Dangerous Combinations

Attending #AVS19 is another great opportunity to identify where user experience and vehicle systems functionality inconsistencies could lead to safety and operational risks. In a conversation on Monday, I described how I recently used lane-keeping assist but was frustrated with the system’s deprecation behavior when my hands were not on the steering wheel. So I installed a banana on the steering wheel (to provide torque simulating a human hand resting on the wheel) and thereby provided what feels to the user like Level 4 automation, where no human intervention is (presumably) required. The problem was that I used this modified self-steering with non-adaptive cruise control. An industry colleague pointed out that Volvo disallows the operation of two Level 1 systems at the same time, even though they feature both #LKA and #ACC. Using a Level 0 and Level 1 function to simulate Level 4 is a huge risk, as neither system was designed to function that way.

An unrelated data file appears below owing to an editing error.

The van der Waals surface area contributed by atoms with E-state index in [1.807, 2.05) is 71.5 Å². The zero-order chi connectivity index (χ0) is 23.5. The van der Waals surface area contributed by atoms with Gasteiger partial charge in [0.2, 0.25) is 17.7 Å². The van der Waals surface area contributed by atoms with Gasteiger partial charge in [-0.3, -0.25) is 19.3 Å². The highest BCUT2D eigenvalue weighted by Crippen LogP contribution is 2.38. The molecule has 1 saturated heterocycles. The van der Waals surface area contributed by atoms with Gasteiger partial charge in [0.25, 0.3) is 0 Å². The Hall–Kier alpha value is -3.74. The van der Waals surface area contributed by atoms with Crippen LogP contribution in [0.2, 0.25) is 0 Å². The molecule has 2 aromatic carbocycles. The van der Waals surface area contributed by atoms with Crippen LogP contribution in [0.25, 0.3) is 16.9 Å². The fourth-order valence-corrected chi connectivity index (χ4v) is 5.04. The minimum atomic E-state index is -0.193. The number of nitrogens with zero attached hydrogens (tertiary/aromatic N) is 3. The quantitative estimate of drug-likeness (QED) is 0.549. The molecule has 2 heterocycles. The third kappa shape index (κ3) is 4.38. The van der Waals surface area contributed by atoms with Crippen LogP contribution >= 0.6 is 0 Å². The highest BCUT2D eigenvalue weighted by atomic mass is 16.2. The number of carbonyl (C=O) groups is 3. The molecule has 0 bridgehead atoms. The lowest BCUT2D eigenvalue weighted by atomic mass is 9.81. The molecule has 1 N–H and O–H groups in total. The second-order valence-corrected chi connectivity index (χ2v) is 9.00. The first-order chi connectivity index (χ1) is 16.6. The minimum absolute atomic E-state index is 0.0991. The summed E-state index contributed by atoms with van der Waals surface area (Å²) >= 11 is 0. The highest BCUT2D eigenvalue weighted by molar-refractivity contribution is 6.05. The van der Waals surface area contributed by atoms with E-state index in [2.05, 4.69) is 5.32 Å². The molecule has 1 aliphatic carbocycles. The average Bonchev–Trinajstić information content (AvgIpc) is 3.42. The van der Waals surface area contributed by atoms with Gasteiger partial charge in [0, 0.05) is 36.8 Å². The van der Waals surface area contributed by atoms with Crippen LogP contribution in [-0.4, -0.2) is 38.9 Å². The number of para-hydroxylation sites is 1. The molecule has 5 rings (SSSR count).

Interestingly, BMW introduced the concept of disallowing cruise control nearly 15 years ago on vehicles equipped with both cruise control and dynamic stability control. Disabling the DSC would lead to the cruise control being inoperative.

Why is this important? In today’s world of various Automated Driving Assistance Systems (#ADAS), users are often misled into a false sense of security regarding these systems and their operation. They expect nearly-autonomous operation from a relatively-reliable systems that are intended for supervised use only. Using a non-adaptive system with no external sensors (conventional cruise control as opposed to ACC) with an adaptive and semi-automated system such as LKA can lead to a false sense of security. If I can bypass these systems with very little forethought, will others who don’t understand the risks of these interactions do the same?

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